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PaleoKris

LAP-BAND Patients
  • Content Count

    84
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About PaleoKris

  • Rank
    Senior Member
  • Birthday 10/19/1985

About Me

  • City
    Dunedin, New Zealand
  1. PaleoKris

    How Bout New Zealand

    Laura - Maybe try and mix things up a bit with exercise and food? In the first couple of years I had my band I had an awesome personal trainer at the gym in Dunedin (she knew what I'd had done) and she was making sure I wasn't doing the same thing too often so my body got used to it... Good luck with the job hunting and the weight loss. Speaking of your mum getting banded - how's she handling it? - my dad got the gastric sleeve, I think (not actually 100% sure what he got done, oops.) late last year... Interesting seeing another family member going through what you went through and knowing that despite all the advice you can give they still have to figure it out for themselves... Looking forward to being back home soon for a visit (less than 2 weeks now!!!) to have an indepth discussion with him about food. That and I'm SO looking forward to being in NZ again. Even if it is only for a fortnight. Sigh. ChangingMyLife - Hi! Welcome! As I've been explaining to my dad recently (and as Dr Fris, my surgeon, said to me ... 7 years ago...), listen to what your body is telling you with regards to how your stomach feels. It's a big mental mess because your mind will tell you one thing and your body will just be like "Nope, not gonna happen" with food. Oh, and try every food carefully after the op when you first have it... I found out the hard way that dried fruit is very difficult for me... And 1 chocolate covered coffee bean apparently makes eating impossible for hours. (I haven't dared to retest that theory since....). And yeah, my port is really easy to feel, it's just under the skin. I think it may have been slightly less easy to feel when I'd just had the surgery, but I can't remember (I'm down at my goal weight). For what it's worth, the band does restrict food intake, and things do get a bit sensitive once you're at your goal weight, but the fun thing I've found is, since getting to my goal weight, when I exercise more I'm able to eat a fair bit more than when I'm sitting around doing nothing (3x more, this evening) - the band is surprisingly adaptive, which is good.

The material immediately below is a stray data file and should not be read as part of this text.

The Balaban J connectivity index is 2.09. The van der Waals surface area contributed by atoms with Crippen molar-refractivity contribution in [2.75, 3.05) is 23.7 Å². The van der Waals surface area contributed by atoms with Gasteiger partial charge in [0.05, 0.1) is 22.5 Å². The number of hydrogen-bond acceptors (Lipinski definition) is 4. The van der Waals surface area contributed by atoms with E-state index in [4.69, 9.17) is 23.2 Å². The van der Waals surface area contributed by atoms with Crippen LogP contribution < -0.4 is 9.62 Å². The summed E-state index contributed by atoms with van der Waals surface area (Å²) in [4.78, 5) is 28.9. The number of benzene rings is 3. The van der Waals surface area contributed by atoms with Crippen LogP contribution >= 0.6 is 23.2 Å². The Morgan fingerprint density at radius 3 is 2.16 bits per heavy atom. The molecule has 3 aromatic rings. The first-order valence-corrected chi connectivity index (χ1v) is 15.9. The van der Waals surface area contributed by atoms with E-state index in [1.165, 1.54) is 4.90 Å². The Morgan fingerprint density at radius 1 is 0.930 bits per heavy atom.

2. PaleoKris

    How Bout New Zealand

    Hi guys, Just thought I'd pass on a bit of info I'd learnt... I can't remember how many of you go to Dr Fris (other than Laura...), but turns out he's retiring from bariatric surgery because there are so many people doing it in Auckland now... My mum had been in contact with his office because my dad is considering it and that's what they told her, anyway. I emailed Dr Fris about it (well, more to get contact details for people he recommends over here in case I have problems) and he said Heather will continue to look after patients. I'm guessing that's existing ones. Hope you guys are having a nice start to spring back home.
  3. PaleoKris

    How Bout New Zealand

    Oh, is that that doctor who was in the news a while back? I saw an article on Stuff about a doctor in Christchurch who had a 'new cure for diabetes' in the form of bariatric surgery (not sure how new it is as I'm sure I was told that it would reverse any side effects of obesity when I got my surgery - and I was in the 'don't have diabetes YET' stage)... But it's good he was in the news and managed to help make a bit of a start/give a heads up about things. It seems to be a lot easier to get the surgery over here where I'm working now (the Netherlands). I get the feeling insurance here makes things a fair bit easier (it should, you pay for the roof for it (at least I do anyway, heh) and it's obligatory), and the idea of bariatric surgery is a lot more open here than at home, but then if it becomes too easy to get then that creates it's own problems. I work with a girl who claims her sister a gastric bypass on a whim just because she was lazy and doesn't eat properly now either so is always deficient in Vitamins and such, but on the other hand, this is a girl who's got her own weight problems and is taking it out on her sister, so I take what she says about her sister with a whole load of salt. Anyway, you're right about attitudes needing to change, but definitely public as well as government. I've told more people over here than I have at home (though I've had to to stop the indigestion caused by stress of no one knowing - of all things!), and more people know about it so it has a bit less of a stigma. Though so saying, even here there was a news thing about bariatric surgery which led to a hilarious conversation between three guys I work with where they misunderstood everything - I was about to start correcting them, but they left while I was trying to keep myself from cracking up... (Only two people I work with know, but several people in a European project I'm in know - meetings for that tend to get stressful and when I'm stressed my ability to eat much goes out the door).